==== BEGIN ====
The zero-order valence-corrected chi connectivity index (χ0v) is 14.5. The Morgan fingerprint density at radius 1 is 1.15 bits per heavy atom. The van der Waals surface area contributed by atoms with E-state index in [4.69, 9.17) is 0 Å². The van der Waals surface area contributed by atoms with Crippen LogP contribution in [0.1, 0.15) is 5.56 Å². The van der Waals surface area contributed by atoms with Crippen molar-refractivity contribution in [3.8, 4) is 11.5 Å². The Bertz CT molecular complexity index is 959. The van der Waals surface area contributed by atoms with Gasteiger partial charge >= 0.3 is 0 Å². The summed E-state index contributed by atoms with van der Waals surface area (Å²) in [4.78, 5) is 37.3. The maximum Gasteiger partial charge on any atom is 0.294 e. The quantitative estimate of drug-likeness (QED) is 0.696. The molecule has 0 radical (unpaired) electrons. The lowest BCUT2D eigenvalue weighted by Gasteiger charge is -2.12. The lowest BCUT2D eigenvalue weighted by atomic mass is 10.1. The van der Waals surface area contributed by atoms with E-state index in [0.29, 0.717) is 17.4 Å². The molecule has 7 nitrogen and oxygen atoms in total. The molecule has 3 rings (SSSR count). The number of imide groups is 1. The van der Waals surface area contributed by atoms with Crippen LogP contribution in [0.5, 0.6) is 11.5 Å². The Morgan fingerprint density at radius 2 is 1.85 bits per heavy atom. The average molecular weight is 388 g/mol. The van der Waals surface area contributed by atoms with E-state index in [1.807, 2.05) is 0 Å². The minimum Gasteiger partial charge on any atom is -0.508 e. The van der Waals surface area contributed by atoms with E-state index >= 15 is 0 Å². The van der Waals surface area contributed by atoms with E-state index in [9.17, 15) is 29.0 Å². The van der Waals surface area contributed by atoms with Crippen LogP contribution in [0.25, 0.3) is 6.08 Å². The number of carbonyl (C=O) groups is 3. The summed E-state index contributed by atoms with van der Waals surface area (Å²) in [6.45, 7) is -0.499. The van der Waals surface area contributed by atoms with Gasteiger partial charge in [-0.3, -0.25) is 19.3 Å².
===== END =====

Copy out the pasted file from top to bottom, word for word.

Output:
The zero-order valence-corrected chi connectivity index (χ0v) is 14.5. The Morgan fingerprint density at radius 1 is 1.15 bits per heavy atom. The van der Waals surface area contributed by atoms with E-state index in [4.69, 9.17) is 0 Å². The van der Waals surface area contributed by atoms with Crippen LogP contribution in [0.1, 0.15) is 5.56 Å². The van der Waals surface area contributed by atoms with Crippen molar-refractivity contribution in [3.8, 4) is 11.5 Å². The Bertz CT molecular complexity index is 959. The van der Waals surface area contributed by atoms with Gasteiger partial charge >= 0.3 is 0 Å². The summed E-state index contributed by atoms with van der Waals surface area (Å²) in [4.78, 5) is 37.3. The maximum Gasteiger partial charge on any atom is 0.294 e. The quantitative estimate of drug-likeness (QED) is 0.696. The molecule has 0 radical (unpaired) electrons. The lowest BCUT2D eigenvalue weighted by Gasteiger charge is -2.12. The lowest BCUT2D eigenvalue weighted by atomic mass is 10.1. The van der Waals surface area contributed by atoms with E-state index in [0.29, 0.717) is 17.4 Å². The molecule has 7 nitrogen and oxygen atoms in total. The molecule has 3 rings (SSSR count). The number of imide groups is 1. The van der Waals surface area contributed by atoms with Crippen LogP contribution in [0.5, 0.6) is 11.5 Å². The Morgan fingerprint density at radius 2 is 1.85 bits per heavy atom. The average molecular weight is 388 g/mol. The van der Waals surface area contributed by atoms with E-state index in [1.807, 2.05) is 0 Å². The minimum Gasteiger partial charge on any atom is -0.508 e. The van der Waals surface area contributed by atoms with E-state index >= 15 is 0 Å². The van der Waals surface area contributed by atoms with E-state index in [9.17, 15) is 29.0 Å². The van der Waals surface area contributed by atoms with Crippen LogP contribution in [0.25, 0.3) is 6.08 Å². The number of carbonyl (C=O) groups is 3. The summed E-state index contributed by atoms with van der Waals surface area (Å²) in [6.45, 7) is -0.499. The van der Waals surface area contributed by atoms with Gasteiger partial charge in [-0.3, -0.25) is 19.3 Å².